Theories of exploitation have provided a critical category in social theory as central issues in both liberalism and Marxism. Going beyond the traditional contention between liberal and Marxist theorists, this collection of original essays provides a thorough introduction to the main themes in modern notions of exploitation and explores theories about the circumstances in which exploitation occurs. The contributors analyze some of the classic theorists, such as the writers of the Scottish Enlightenment, the "Ricardian Socialists," mutualists, and Marx. They bring forward the concerns of these theorists by contrasting contemporary liberal theories, and theories based on the idea that socialism or communism is ethically superior to capitalism. Comprehensive, cogent, and concise, this valuable volume will be essential reading for theorists (and their students) in both sociology and political science. ". . . a generally stimulating collection for those engaged with the issue." --Political Studies "This collection provides a theoretically and historically balanced, comprehensive scope of its field of political economy. An important addition." --Choice "This collection must find a place on the bookshelf of anyone working on problems of exploitation and justice." --Ethics "This book examines carefully and challengingly many aspects of the definition and theory of exploitation. It is well worth reading and pondering." --Science & Society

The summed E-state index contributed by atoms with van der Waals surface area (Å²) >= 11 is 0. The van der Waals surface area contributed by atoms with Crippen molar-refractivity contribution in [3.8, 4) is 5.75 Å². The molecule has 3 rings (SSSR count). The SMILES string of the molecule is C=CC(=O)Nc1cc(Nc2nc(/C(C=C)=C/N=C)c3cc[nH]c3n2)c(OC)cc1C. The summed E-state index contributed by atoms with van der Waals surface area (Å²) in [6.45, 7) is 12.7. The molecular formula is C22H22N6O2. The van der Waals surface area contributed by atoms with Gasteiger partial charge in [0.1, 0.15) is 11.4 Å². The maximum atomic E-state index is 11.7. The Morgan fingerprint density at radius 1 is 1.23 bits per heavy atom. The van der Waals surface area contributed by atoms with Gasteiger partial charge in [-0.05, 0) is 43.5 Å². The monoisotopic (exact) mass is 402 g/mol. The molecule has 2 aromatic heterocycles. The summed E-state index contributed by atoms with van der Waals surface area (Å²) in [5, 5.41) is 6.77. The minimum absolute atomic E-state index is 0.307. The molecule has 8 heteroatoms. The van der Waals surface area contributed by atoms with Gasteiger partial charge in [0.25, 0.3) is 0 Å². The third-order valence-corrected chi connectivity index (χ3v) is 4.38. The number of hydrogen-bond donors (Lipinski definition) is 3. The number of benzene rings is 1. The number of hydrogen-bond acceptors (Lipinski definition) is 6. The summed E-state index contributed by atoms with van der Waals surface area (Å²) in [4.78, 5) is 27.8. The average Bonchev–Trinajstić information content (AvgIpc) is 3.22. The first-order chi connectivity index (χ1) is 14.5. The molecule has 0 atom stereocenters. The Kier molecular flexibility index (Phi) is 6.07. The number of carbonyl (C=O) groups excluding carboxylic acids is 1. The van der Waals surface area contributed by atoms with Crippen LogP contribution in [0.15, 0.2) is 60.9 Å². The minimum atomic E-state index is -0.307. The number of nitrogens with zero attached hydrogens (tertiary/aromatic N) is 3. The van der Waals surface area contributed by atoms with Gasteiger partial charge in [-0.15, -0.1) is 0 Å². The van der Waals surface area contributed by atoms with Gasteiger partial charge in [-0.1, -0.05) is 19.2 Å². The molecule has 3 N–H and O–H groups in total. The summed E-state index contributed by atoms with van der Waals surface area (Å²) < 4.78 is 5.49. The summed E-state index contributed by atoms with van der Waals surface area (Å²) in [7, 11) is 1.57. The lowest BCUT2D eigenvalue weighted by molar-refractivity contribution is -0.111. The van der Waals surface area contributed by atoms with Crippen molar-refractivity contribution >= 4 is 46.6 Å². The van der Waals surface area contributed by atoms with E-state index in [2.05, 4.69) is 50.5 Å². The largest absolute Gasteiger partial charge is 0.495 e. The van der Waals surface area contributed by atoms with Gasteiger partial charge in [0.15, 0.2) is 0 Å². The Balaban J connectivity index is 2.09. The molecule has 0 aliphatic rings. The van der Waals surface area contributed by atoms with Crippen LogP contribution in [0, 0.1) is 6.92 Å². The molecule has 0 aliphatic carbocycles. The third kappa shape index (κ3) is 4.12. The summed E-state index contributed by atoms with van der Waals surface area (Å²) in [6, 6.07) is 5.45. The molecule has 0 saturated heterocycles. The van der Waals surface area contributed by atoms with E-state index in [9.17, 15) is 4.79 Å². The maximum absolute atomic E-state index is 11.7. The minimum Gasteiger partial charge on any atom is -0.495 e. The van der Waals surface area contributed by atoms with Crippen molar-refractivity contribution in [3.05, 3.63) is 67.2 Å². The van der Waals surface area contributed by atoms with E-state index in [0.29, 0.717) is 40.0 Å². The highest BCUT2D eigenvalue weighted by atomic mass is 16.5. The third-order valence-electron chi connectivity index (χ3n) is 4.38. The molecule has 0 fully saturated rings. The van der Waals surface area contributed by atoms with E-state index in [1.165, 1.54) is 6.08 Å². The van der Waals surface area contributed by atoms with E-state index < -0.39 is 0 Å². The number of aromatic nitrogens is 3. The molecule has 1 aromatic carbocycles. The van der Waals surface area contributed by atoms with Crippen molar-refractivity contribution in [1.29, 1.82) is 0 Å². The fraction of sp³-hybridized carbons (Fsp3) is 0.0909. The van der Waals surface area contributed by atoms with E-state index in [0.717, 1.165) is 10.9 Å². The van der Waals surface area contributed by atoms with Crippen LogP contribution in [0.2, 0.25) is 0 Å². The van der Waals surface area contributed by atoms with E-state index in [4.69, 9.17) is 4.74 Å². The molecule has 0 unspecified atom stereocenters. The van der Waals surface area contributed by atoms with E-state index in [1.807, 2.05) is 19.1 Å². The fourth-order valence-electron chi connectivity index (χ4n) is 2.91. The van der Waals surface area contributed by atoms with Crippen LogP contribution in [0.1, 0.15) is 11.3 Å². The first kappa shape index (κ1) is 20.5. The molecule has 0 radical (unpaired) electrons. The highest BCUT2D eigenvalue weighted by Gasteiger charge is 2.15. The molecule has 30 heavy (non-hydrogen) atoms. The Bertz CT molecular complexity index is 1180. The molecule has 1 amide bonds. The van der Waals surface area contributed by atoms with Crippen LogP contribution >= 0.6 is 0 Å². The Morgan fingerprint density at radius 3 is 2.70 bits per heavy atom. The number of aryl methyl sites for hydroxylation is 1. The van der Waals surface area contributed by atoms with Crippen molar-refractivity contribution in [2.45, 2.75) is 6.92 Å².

John D Brewer
The Scottish Enlightenment
Thomas Hodgskin and John Bray
A Mutualist Theory of Exploitation?
Marx's Political Theory of Exploitation
Robert J van der Veen
Can Socialism be Non-Exploitative?
Philippe Van Parijs
Exploitation and the Libertarian Challenge
Exploitation in the Market
Robert E Goodin
Exploiting a Situation and Exploiting a Person